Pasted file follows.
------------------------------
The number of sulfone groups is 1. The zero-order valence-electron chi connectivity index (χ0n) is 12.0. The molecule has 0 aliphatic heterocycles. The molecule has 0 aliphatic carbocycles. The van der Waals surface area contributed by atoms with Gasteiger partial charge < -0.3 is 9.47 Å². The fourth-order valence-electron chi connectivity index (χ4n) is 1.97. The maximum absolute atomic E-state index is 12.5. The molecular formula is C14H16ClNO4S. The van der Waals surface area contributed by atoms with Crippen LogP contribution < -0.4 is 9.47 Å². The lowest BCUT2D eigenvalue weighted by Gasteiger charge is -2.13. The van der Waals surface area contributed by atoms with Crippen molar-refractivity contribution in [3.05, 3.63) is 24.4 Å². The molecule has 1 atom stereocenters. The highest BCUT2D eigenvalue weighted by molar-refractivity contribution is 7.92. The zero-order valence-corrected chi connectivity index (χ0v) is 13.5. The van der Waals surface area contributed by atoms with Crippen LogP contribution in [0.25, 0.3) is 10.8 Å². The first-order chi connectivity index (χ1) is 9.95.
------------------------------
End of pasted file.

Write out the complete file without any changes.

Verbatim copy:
The number of sulfone groups is 1. The zero-order valence-electron chi connectivity index (χ0n) is 12.0. The molecule has 0 aliphatic heterocycles. The molecule has 0 aliphatic carbocycles. The van der Waals surface area contributed by atoms with Gasteiger partial charge < -0.3 is 9.47 Å². The fourth-order valence-electron chi connectivity index (χ4n) is 1.97. The maximum absolute atomic E-state index is 12.5. The molecular formula is C14H16ClNO4S. The van der Waals surface area contributed by atoms with Crippen LogP contribution < -0.4 is 9.47 Å². The lowest BCUT2D eigenvalue weighted by Gasteiger charge is -2.13. The van der Waals surface area contributed by atoms with Crippen molar-refractivity contribution in [3.05, 3.63) is 24.4 Å². The molecule has 1 atom stereocenters. The highest BCUT2D eigenvalue weighted by molar-refractivity contribution is 7.92. The zero-order valence-corrected chi connectivity index (χ0v) is 13.5. The van der Waals surface area contributed by atoms with Crippen LogP contribution in [0.25, 0.3) is 10.8 Å². The first-order chi connectivity index (χ1) is 9.95.